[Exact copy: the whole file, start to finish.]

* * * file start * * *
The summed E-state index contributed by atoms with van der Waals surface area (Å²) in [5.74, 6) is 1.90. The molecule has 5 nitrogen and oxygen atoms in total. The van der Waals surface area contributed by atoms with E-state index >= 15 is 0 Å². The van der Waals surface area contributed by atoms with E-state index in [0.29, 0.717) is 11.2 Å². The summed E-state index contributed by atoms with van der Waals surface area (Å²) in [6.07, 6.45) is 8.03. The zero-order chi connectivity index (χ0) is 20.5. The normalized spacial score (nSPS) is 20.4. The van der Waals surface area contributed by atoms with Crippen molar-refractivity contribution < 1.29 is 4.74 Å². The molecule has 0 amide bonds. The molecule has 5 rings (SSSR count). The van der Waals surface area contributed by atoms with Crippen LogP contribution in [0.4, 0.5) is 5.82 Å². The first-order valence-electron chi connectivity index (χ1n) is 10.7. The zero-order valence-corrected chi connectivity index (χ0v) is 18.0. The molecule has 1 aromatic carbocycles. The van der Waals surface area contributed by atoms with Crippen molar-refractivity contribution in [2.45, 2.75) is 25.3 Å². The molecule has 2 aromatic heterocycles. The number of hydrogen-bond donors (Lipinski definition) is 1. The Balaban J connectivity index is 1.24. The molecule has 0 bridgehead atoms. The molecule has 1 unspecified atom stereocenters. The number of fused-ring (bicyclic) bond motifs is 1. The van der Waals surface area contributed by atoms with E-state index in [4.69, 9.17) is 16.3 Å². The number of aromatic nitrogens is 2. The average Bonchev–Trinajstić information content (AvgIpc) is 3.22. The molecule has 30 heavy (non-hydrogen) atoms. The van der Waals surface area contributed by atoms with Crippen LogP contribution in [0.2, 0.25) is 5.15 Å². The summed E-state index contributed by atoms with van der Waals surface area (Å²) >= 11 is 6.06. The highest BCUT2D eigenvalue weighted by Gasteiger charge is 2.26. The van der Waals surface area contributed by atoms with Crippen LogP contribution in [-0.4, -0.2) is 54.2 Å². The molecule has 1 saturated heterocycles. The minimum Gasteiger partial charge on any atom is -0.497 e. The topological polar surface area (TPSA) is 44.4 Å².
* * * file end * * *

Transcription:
The summed E-state index contributed by atoms with van der Waals surface area (Å²) in [5.74, 6) is 1.90. The molecule has 5 nitrogen and oxygen atoms in total. The van der Waals surface area contributed by atoms with E-state index >= 15 is 0 Å². The van der Waals surface area contributed by atoms with E-state index in [0.29, 0.717) is 11.2 Å². The summed E-state index contributed by atoms with van der Waals surface area (Å²) in [6.07, 6.45) is 8.03. The zero-order chi connectivity index (χ0) is 20.5. The normalized spacial score (nSPS) is 20.4. The van der Waals surface area contributed by atoms with Crippen molar-refractivity contribution < 1.29 is 4.74 Å². The molecule has 0 amide bonds. The molecule has 5 rings (SSSR count). The van der Waals surface area contributed by atoms with Crippen LogP contribution in [0.4, 0.5) is 5.82 Å². The first-order valence-electron chi connectivity index (χ1n) is 10.7. The zero-order valence-corrected chi connectivity index (χ0v) is 18.0. The molecule has 1 aromatic carbocycles. The van der Waals surface area contributed by atoms with Crippen molar-refractivity contribution in [2.45, 2.75) is 25.3 Å². The molecule has 2 aromatic heterocycles. The number of hydrogen-bond donors (Lipinski definition) is 1. The Balaban J connectivity index is 1.24. The molecule has 0 bridgehead atoms. The molecule has 1 unspecified atom stereocenters. The number of fused-ring (bicyclic) bond motifs is 1. The van der Waals surface area contributed by atoms with E-state index in [4.69, 9.17) is 16.3 Å². The number of aromatic nitrogens is 2. The average Bonchev–Trinajstić information content (AvgIpc) is 3.22. The molecule has 30 heavy (non-hydrogen) atoms. The van der Waals surface area contributed by atoms with Crippen LogP contribution in [0.2, 0.25) is 5.15 Å². The summed E-state index contributed by atoms with van der Waals surface area (Å²) >= 11 is 6.06. The highest BCUT2D eigenvalue weighted by Gasteiger charge is 2.26. The van der Waals surface area contributed by atoms with Crippen LogP contribution in [-0.4, -0.2) is 54.2 Å². The molecule has 1 saturated heterocycles. The minimum Gasteiger partial charge on any atom is -0.497 e. The topological polar surface area (TPSA) is 44.4 Å².